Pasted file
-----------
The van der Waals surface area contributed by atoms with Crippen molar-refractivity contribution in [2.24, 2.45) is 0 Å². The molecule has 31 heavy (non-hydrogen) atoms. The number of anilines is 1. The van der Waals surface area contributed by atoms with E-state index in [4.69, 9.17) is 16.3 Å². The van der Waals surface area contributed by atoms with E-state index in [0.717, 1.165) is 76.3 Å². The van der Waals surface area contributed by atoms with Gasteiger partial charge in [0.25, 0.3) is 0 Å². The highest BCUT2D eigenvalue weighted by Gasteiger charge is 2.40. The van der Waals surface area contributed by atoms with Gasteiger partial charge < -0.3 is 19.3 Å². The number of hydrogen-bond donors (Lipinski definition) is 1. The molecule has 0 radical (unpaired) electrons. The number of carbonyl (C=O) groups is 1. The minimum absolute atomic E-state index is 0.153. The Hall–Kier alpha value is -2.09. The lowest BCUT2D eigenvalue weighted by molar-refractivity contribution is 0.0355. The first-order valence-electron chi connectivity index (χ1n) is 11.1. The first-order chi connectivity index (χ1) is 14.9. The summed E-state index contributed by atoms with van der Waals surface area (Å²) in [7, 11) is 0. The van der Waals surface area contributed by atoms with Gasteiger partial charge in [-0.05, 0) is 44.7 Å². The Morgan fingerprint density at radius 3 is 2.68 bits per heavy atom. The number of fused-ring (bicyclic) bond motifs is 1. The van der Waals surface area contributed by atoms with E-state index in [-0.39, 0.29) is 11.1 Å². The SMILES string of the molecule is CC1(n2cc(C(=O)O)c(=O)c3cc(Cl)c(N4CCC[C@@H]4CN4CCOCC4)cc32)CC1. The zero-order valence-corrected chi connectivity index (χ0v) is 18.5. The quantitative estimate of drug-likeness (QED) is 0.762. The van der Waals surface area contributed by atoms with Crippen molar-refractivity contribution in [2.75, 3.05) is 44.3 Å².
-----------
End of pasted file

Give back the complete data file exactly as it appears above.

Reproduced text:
The van der Waals surface area contributed by atoms with Crippen molar-refractivity contribution in [2.24, 2.45) is 0 Å². The molecule has 31 heavy (non-hydrogen) atoms. The number of anilines is 1. The van der Waals surface area contributed by atoms with E-state index in [4.69, 9.17) is 16.3 Å². The van der Waals surface area contributed by atoms with E-state index in [0.717, 1.165) is 76.3 Å². The van der Waals surface area contributed by atoms with Gasteiger partial charge in [0.25, 0.3) is 0 Å². The highest BCUT2D eigenvalue weighted by Gasteiger charge is 2.40. The van der Waals surface area contributed by atoms with Gasteiger partial charge < -0.3 is 19.3 Å². The number of hydrogen-bond donors (Lipinski definition) is 1. The molecule has 0 radical (unpaired) electrons. The number of carbonyl (C=O) groups is 1. The minimum absolute atomic E-state index is 0.153. The Hall–Kier alpha value is -2.09. The lowest BCUT2D eigenvalue weighted by molar-refractivity contribution is 0.0355. The first-order valence-electron chi connectivity index (χ1n) is 11.1. The first-order chi connectivity index (χ1) is 14.9. The summed E-state index contributed by atoms with van der Waals surface area (Å²) in [7, 11) is 0. The van der Waals surface area contributed by atoms with Gasteiger partial charge in [-0.05, 0) is 44.7 Å². The Morgan fingerprint density at radius 3 is 2.68 bits per heavy atom. The number of fused-ring (bicyclic) bond motifs is 1. The van der Waals surface area contributed by atoms with E-state index in [-0.39, 0.29) is 11.1 Å². The SMILES string of the molecule is CC1(n2cc(C(=O)O)c(=O)c3cc(Cl)c(N4CCC[C@@H]4CN4CCOCC4)cc32)CC1. The zero-order valence-corrected chi connectivity index (χ0v) is 18.5. The quantitative estimate of drug-likeness (QED) is 0.762. The van der Waals surface area contributed by atoms with Crippen molar-refractivity contribution in [2.75, 3.05) is 44.3 Å².